#1
I was wondering if anyone could give me a few tips on writing songs that switch from a major chord to the same minor chord, ie D Dm, in the chord progression.

I'm mainly interrested in making melodic, nice sounding music not metal or anything. A lot of my favourite bands have songs in which they switch from the major to the minor, or minor to major, and make it sound really good.

eg, the chorus in this http://www.ultimate-guitar.com/tabs/s/shins/phantom_limb_crd.htm
and the verse in this
http://www.ultimate-guitar.com/tabs/p/pulp/underwear_crd.htm

Whenever i write a chord progression with this sort of stuff in it, it just sounds...wrong. So what i really want to know is how to make it sound right.

I know a reasonable amount of theory but not much about chords. Am i right in saying that if you go from major to minor you changing key. Or is there a certain degree of the scale that allows you to stay in key.

So, any tips?

Thanks
12345abcd3
#2
Quote by 12345abcd3
I was wondering if anyone could give me a few tips on writing songs that switch from a major chord to the same minor chord, ie D Dm, in the chord progression.

I'm mainly interrested in making melodic, nice sounding music not metal or anything. A lot of my favourite bands have songs in which they switch from the major to the minor, or minor to major, and make it sound really good.

eg, the chorus in this http://www.ultimate-guitar.com/tabs/s/shins/phantom_limb_crd.htm
and the verse in this
http://www.ultimate-guitar.com/tabs/p/pulp/underwear_crd.htm

Whenever i write a chord progression with this sort of stuff in it, it just sounds...wrong. So what i really want to know is how to make it sound right.

I know a reasonable amount of theory but not much about chords. Am i right in saying that if you go from major to minor you changing key. Or is there a certain degree of the scale that allows you to stay in key.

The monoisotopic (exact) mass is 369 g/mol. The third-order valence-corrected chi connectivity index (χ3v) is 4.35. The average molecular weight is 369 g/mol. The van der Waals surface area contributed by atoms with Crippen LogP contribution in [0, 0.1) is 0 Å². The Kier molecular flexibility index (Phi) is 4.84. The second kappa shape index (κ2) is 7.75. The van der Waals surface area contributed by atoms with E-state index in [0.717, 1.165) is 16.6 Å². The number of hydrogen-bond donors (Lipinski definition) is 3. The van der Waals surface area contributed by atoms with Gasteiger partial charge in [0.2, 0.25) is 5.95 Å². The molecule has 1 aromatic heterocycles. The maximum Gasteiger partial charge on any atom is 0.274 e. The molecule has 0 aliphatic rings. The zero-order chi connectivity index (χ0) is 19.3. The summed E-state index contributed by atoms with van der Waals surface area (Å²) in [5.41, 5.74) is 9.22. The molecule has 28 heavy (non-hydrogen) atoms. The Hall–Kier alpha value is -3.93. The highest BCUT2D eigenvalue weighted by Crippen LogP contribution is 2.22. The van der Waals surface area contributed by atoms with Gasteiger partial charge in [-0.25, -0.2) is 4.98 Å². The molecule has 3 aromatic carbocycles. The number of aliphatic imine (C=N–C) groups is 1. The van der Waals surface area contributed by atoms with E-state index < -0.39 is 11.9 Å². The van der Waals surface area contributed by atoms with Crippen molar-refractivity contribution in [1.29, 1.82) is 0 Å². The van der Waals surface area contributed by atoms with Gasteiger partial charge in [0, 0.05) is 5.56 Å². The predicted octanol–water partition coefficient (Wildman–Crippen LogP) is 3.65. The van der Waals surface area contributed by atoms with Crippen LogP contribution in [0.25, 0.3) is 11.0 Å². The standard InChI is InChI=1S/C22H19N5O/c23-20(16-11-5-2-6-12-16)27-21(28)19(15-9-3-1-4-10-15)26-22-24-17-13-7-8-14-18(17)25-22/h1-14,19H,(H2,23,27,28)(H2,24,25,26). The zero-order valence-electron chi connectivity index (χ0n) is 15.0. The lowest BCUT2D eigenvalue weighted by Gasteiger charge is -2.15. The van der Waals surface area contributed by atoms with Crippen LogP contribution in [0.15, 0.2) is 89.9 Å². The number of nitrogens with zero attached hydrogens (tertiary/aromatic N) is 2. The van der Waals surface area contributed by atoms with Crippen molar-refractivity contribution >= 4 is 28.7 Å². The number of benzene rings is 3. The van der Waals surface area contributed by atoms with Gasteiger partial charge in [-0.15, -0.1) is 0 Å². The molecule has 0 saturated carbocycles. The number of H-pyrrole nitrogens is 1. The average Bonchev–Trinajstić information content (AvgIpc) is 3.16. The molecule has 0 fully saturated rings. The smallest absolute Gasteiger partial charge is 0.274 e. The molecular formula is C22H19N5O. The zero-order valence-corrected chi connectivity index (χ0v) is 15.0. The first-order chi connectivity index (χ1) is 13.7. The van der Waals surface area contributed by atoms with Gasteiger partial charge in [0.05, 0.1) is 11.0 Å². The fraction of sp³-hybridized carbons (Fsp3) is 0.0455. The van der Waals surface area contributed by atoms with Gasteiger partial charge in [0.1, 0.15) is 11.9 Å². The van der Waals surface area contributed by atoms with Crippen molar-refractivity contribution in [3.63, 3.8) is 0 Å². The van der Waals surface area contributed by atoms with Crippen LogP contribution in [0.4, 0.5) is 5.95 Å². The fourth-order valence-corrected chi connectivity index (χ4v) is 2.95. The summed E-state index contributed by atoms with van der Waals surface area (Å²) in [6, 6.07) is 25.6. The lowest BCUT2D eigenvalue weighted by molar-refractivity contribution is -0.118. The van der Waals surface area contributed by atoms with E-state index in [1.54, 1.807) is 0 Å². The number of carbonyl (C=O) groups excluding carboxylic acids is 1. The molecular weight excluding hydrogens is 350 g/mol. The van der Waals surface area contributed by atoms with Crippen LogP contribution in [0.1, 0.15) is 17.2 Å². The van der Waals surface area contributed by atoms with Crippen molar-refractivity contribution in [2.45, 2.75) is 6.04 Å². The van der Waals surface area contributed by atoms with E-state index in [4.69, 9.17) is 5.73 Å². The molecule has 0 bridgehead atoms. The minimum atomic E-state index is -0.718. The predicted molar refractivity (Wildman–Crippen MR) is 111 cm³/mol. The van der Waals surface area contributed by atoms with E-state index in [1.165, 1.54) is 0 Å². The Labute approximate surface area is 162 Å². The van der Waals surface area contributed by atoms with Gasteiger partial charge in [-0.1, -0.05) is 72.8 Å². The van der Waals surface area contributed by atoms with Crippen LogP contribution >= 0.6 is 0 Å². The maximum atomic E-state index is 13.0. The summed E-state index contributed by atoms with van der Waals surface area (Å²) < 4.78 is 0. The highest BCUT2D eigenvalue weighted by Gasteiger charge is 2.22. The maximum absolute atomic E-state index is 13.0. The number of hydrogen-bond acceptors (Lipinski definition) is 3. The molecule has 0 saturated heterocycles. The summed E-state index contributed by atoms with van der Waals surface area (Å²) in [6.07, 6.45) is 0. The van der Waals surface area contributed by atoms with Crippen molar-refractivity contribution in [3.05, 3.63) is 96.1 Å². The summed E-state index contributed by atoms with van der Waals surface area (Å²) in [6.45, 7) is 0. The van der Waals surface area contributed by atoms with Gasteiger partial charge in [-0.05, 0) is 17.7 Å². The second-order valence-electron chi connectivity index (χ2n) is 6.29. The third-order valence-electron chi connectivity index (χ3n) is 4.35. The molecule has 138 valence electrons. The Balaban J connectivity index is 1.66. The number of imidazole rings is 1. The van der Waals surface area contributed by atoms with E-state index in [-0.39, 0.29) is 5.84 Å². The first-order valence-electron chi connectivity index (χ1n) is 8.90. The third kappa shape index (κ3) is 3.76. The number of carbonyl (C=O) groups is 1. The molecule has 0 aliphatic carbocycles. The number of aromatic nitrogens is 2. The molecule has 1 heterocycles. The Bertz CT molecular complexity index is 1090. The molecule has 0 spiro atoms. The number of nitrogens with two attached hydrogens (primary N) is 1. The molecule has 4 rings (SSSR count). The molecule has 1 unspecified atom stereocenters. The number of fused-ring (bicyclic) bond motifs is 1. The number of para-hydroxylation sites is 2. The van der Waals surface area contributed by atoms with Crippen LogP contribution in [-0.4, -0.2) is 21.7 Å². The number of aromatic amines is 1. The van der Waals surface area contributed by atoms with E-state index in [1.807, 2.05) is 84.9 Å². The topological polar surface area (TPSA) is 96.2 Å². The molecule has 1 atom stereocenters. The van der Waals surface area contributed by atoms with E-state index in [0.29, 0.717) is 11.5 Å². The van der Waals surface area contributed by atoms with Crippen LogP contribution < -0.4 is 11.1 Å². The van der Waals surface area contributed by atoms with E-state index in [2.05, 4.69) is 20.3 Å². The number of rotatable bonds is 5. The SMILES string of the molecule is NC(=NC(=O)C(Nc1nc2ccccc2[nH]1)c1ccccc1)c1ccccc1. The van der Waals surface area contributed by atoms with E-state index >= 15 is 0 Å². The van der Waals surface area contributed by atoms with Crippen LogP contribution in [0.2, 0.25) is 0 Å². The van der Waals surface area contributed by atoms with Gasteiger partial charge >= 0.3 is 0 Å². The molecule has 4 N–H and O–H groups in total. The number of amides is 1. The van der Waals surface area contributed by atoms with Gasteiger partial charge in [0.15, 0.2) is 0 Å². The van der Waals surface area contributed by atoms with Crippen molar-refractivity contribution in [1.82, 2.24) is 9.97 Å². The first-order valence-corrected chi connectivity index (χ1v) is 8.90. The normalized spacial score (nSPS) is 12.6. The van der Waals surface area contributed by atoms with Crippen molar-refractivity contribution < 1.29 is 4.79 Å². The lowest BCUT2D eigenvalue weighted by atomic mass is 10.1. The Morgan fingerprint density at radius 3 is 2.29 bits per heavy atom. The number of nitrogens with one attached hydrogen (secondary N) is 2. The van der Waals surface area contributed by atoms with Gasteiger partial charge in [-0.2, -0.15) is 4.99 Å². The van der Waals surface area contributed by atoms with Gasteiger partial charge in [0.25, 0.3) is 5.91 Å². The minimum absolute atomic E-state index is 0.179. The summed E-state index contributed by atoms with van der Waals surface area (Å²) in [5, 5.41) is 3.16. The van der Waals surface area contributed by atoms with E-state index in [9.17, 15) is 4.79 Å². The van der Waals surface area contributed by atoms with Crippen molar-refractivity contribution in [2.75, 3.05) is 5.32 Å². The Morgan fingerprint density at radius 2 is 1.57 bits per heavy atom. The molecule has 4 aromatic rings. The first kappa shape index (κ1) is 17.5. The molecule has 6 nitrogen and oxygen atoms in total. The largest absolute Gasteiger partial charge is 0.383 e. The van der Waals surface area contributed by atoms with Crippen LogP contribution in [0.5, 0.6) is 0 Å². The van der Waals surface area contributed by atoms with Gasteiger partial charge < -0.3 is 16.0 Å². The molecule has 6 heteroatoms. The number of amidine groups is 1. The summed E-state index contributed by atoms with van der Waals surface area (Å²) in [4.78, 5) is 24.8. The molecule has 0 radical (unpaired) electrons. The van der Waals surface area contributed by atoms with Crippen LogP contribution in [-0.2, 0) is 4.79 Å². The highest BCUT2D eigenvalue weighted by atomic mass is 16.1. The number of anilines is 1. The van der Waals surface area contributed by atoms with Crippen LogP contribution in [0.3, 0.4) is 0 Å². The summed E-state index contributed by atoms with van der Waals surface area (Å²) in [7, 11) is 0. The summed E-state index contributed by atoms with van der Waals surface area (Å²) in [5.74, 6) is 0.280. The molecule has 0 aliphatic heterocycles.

So, any tips?

Thanks
12345abcd3


It doesn't happen very often to be honest - that's probably why it sounds "wrong" to you. If you're in a minor key then you really want to work the relationship between the minor and major chords that occur rather than modulate on chord directly from major to minor or vice versa.

If you want to use it then you're best bet is to use it at the end or beginning of a section, for example to end a verse on an unresolved note to emphasise the shift to the chorus. Whichever way you do it the result of juxtaposing the two is a very unstable feel, which makes it very awkward to try and accomodate it in the middle of a passage.
Actually called Mark!

Quote by TNfootballfan62
People with a duck for their avatar always give good advice.

...it's a seagull

Quote by Dave_Mc
i wanna see a clip of a recto buying some groceries.


stuffmycatswatchontv.tumblr.com
#3
only times ive successfully pulled it off is by using a lot of diminished arpeggios acting as transitioners....its hard to explain, basically they arent diatonic in any way

another thing that might work is trying messing with arpeggios patterns and playing this kind of progression:

Imi-bIII-bII-I

IE,

Ami-C-Bb-A

the bII major chord can often times add interesting tension to a piece, and it could work for that kind of modulation, but its gonna take some messing around
Quote by beadhangingOne
There is no music but metal and muhammad is its prophet.
#4
You by Radiohead (E, Em, Cadd9, G, D if I remember correctly)

I really like doing this a lot. It's sounds very nice when used in the proper places. For example, in one of my songs the chord progression goes:

C (4 beats) G (4 beats) F (4 beats) F (2 beats) G6 (2 beats)
C (4 beats) G (4 beats) F (4 beats) F (2 beats) Fm (let Fm ring out)
Ab (beats) Am (4 beats) Bdim7 (8 beats) C

It's kinda hard to give the right idea, but it resolves really well in my opinion.
#5
Use the V to I chord as a pivet


Or listen to dust in the wind. It just change the b3rd to 9th , then 11th
or sus2 or sus4
Last edited by Ordinary at May 17, 2008,
#6
It normally works really well spicing up IV-I transitions, if you throw in a IV-IVm-I.
That's because it takes the 3rd of the IV, which is the 6th of the I, and makes it a b3, which as you can work out is the b6th of the I. That note creates dissonance which is resolved when it moves the 5th of the I chord. Same thing happens in you throw in a major III rather than the usual minor. Lots of songs use the two chords together, look at "I'll Follow You Into the Dark" by Death Cab for Cutie or "All At Once" by Jack Johnson for some examplage. EDIT: "Creep" by Radiohead is a perfect example.